“But we will not go quietly into the night. We will not vanish without a fight. We are going to live on. We are going to survive. Today we celebrate our Independence Day!”
With the planet on the verge of extermination by alien invaders, fictitious U.S. President Thomas Whitmore summons all his rhetorical talent to rally Americans for an epic 4th of July battle, the “largest aerial battle in the history of Mankind.” The Earth faces annihilation, he warns a rag-tag assembly of patriots: “But we will not go quietly into the night. We will not vanish without a fight. We are going to live on. We are going to survive. Today we celebrate our Independence Day!”
The speech works, as anyone knows who has seen the blockbuster 1996 movie Independence Day.
Whitmore’s words have the psychological effect the leader intended, inspiring the volunteers to triumph over a technologically superior enemy. But how did his rhetoric work really? One idea is that it worked because of “what if” thinking. By speaking of annihilation and vanishing and survival, Whitmore’s rallying cry gets the beaten-down Americans wondering about a world in which they no longer exist. Imagining a future without humanity focuses the troops’ thinking on the precariousness of their existence—the planet’s existence—bolstering patriotism and inspiring heroism.
“What if” thinking is always a bit tricky. Too much focus on “what might have been” can mire us in regrets and feelings of powerlessness or keep us from savoring our good fortunes. But is it possible that a bit of such thinking might save us from complacency about our circumstances? Some scientists are beginning to think that imagining an alternative reality might have ironic and tonic effects, and indeed might be a practical tool for strengthening commitment to country, workplace and relationships.
Northwestern University psychological scientist Hal Ersner-Hershfield and his colleagues were interested in the “near loss” experience. When we feel we are losing something—that time is becoming scarce, for example—the bittersweet mix of happy and sad emotions can reinforce our appreciation of what we have. The scientists wondered if the same phenomenon might occur if we “imagine away” something we value. Here’s how they tested the idea in the lab.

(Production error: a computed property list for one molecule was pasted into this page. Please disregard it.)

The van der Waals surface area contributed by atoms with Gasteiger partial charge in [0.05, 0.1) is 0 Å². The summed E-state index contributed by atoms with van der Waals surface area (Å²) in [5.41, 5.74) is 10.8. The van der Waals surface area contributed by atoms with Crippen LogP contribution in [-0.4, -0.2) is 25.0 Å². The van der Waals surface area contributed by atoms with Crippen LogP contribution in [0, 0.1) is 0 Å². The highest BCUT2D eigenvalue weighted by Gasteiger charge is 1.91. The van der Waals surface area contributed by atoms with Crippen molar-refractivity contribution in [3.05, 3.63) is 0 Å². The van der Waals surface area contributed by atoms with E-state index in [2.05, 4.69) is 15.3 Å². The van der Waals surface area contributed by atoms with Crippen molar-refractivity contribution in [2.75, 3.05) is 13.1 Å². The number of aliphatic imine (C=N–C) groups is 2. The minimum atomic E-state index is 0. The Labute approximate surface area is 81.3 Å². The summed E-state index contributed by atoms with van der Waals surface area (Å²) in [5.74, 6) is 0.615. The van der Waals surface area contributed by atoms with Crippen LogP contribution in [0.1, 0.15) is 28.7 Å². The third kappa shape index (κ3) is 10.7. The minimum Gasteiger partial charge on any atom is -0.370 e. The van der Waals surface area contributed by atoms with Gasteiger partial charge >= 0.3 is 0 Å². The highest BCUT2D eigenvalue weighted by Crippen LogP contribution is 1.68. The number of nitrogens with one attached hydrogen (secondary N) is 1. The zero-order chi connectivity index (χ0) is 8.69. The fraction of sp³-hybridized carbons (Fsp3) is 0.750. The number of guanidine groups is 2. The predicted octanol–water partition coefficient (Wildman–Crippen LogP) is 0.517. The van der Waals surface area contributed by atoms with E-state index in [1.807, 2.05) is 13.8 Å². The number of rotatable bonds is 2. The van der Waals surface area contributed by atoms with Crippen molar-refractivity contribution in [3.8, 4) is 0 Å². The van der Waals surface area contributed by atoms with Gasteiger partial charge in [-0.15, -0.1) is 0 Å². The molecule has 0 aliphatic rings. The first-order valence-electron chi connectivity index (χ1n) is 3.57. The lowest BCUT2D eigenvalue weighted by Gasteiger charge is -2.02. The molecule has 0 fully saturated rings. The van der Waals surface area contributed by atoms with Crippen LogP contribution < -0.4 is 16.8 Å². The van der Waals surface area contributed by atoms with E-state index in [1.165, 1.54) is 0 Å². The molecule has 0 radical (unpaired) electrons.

The researchers had a group of American volunteers write “alternative universe” essays—stories about how the key events and players in early American history might have been completely different—no Paul Revere, no George Washington or Valley Forge, no signature by John Hancock. Others simply wrote down a brief history of the country’s origins—the version familiar to every American child. Then the scientists used a standard test to measure all the volunteers’ political attitudes, including patriotism.
Those who had reflected on an alternative history of the U.S. scored significantly higher on patriotism. That was clear, but the simple experiment raised a lot of questions. How did “what if” thinking bolster nationalism? What was the chain of cognitive events in between? They suspected that poignancy was the mediator, and ran another experiment to see. In this one, they had volunteers re-imagine not their homeland but their company—to think of all the possible reasons why the company might not be the company it is today. Others simply wrote about the company’s history. The scientists measured several traits of the volunteers: in addition to their commitment to the organization, they measured feelings of poignancy on leaving the company, and also their vision of the company’s future success.
Again, those who had imagined away their company were more committed to that company than those who merely recited history. As reported last year in the journal Psychological Science, these workers also had higher hopes for the company’s continued success into the future. But most important, it appeared that it was indeed a strong sense of poignancy—that strange mix of happiness and sadness in the same moment—that linked “what if” thinking with loyalty. They also discovered—in a slightly different version of the study—that these “what if” thinkers felt their connection with the company was “meant to be”—inevitable, a matter of fate. Just as the heroic President Whitmore told us.